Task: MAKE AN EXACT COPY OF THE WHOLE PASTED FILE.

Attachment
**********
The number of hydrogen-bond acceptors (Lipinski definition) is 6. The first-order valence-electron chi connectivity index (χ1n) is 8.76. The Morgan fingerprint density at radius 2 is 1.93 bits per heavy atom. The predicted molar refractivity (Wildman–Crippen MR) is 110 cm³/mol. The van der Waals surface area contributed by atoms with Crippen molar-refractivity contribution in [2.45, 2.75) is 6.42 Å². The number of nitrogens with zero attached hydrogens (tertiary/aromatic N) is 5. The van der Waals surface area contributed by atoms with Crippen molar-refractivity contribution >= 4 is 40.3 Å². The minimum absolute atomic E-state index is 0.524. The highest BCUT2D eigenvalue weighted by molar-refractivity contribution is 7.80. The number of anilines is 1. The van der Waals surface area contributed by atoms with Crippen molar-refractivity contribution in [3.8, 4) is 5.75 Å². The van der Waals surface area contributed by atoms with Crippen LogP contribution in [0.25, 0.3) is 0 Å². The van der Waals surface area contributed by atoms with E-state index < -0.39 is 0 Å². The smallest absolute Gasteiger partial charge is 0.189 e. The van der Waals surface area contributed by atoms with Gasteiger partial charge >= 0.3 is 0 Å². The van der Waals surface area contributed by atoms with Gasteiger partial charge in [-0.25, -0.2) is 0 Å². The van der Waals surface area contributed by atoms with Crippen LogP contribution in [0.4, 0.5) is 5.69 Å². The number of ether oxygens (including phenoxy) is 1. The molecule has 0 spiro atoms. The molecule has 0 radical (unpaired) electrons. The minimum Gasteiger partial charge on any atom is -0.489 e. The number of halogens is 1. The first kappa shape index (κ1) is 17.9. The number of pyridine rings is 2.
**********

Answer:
The number of hydrogen-bond acceptors (Lipinski definition) is 6. The first-order valence-electron chi connectivity index (χ1n) is 8.76. The Morgan fingerprint density at radius 2 is 1.93 bits per heavy atom. The predicted molar refractivity (Wildman–Crippen MR) is 110 cm³/mol. The van der Waals surface area contributed by atoms with Crippen molar-refractivity contribution in [2.45, 2.75) is 6.42 Å². The number of nitrogens with zero attached hydrogens (tertiary/aromatic N) is 5. The van der Waals surface area contributed by atoms with Crippen molar-refractivity contribution >= 4 is 40.3 Å². The minimum absolute atomic E-state index is 0.524. The highest BCUT2D eigenvalue weighted by molar-refractivity contribution is 7.80. The number of anilines is 1. The van der Waals surface area contributed by atoms with Crippen molar-refractivity contribution in [3.8, 4) is 5.75 Å². The van der Waals surface area contributed by atoms with Crippen LogP contribution in [0.25, 0.3) is 0 Å². The van der Waals surface area contributed by atoms with E-state index < -0.39 is 0 Å². The smallest absolute Gasteiger partial charge is 0.189 e. The van der Waals surface area contributed by atoms with Gasteiger partial charge >= 0.3 is 0 Å². The van der Waals surface area contributed by atoms with Gasteiger partial charge in [-0.25, -0.2) is 0 Å². The van der Waals surface area contributed by atoms with Crippen LogP contribution in [0.4, 0.5) is 5.69 Å². The number of ether oxygens (including phenoxy) is 1. The molecule has 0 spiro atoms. The molecule has 0 radical (unpaired) electrons. The minimum Gasteiger partial charge on any atom is -0.489 e. The number of halogens is 1. The first kappa shape index (κ1) is 17.9. The number of pyridine rings is 2.